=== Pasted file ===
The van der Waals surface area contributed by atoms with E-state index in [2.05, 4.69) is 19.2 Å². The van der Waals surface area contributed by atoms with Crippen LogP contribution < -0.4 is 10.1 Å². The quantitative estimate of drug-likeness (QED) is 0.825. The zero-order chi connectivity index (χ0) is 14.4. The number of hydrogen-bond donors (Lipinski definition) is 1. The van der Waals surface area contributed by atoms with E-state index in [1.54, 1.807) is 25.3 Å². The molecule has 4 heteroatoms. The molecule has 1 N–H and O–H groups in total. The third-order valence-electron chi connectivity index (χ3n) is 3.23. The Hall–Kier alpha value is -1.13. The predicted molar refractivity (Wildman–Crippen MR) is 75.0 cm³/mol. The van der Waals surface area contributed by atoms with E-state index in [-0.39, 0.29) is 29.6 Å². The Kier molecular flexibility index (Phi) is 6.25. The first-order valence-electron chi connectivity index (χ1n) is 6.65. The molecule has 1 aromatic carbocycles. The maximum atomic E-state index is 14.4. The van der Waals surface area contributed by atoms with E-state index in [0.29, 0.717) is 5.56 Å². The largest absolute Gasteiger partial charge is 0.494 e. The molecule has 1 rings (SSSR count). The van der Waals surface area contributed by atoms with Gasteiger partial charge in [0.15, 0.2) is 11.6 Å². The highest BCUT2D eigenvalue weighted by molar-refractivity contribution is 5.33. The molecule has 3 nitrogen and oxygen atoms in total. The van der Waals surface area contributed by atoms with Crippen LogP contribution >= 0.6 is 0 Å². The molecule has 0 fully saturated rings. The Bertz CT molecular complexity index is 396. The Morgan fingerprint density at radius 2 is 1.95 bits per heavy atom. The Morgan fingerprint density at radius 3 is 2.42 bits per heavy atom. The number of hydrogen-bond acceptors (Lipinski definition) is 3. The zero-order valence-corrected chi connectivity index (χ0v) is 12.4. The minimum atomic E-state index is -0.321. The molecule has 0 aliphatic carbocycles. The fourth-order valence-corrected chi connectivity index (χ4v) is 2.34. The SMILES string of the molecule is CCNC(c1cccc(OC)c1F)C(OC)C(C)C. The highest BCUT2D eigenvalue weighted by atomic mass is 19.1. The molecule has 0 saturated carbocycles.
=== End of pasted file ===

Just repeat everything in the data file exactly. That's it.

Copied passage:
The van der Waals surface area contributed by atoms with E-state index in [2.05, 4.69) is 19.2 Å². The van der Waals surface area contributed by atoms with Crippen LogP contribution < -0.4 is 10.1 Å². The quantitative estimate of drug-likeness (QED) is 0.825. The zero-order chi connectivity index (χ0) is 14.4. The number of hydrogen-bond donors (Lipinski definition) is 1. The van der Waals surface area contributed by atoms with E-state index in [1.54, 1.807) is 25.3 Å². The molecule has 4 heteroatoms. The molecule has 1 N–H and O–H groups in total. The third-order valence-electron chi connectivity index (χ3n) is 3.23. The Hall–Kier alpha value is -1.13. The predicted molar refractivity (Wildman–Crippen MR) is 75.0 cm³/mol. The van der Waals surface area contributed by atoms with E-state index in [-0.39, 0.29) is 29.6 Å². The Kier molecular flexibility index (Phi) is 6.25. The first-order valence-electron chi connectivity index (χ1n) is 6.65. The molecule has 1 aromatic carbocycles. The maximum atomic E-state index is 14.4. The van der Waals surface area contributed by atoms with E-state index in [0.29, 0.717) is 5.56 Å². The largest absolute Gasteiger partial charge is 0.494 e. The molecule has 1 rings (SSSR count). The van der Waals surface area contributed by atoms with Gasteiger partial charge in [0.15, 0.2) is 11.6 Å². The highest BCUT2D eigenvalue weighted by molar-refractivity contribution is 5.33. The molecule has 3 nitrogen and oxygen atoms in total. The van der Waals surface area contributed by atoms with Crippen LogP contribution >= 0.6 is 0 Å². The molecule has 0 fully saturated rings. The Bertz CT molecular complexity index is 396. The Morgan fingerprint density at radius 2 is 1.95 bits per heavy atom. The Morgan fingerprint density at radius 3 is 2.42 bits per heavy atom. The number of hydrogen-bond acceptors (Lipinski definition) is 3. The zero-order valence-corrected chi connectivity index (χ0v) is 12.4. The minimum atomic E-state index is -0.321. The molecule has 0 aliphatic carbocycles. The fourth-order valence-corrected chi connectivity index (χ4v) is 2.34. The SMILES string of the molecule is CCNC(c1cccc(OC)c1F)C(OC)C(C)C. The highest BCUT2D eigenvalue weighted by atomic mass is 19.1. The molecule has 0 saturated carbocycles.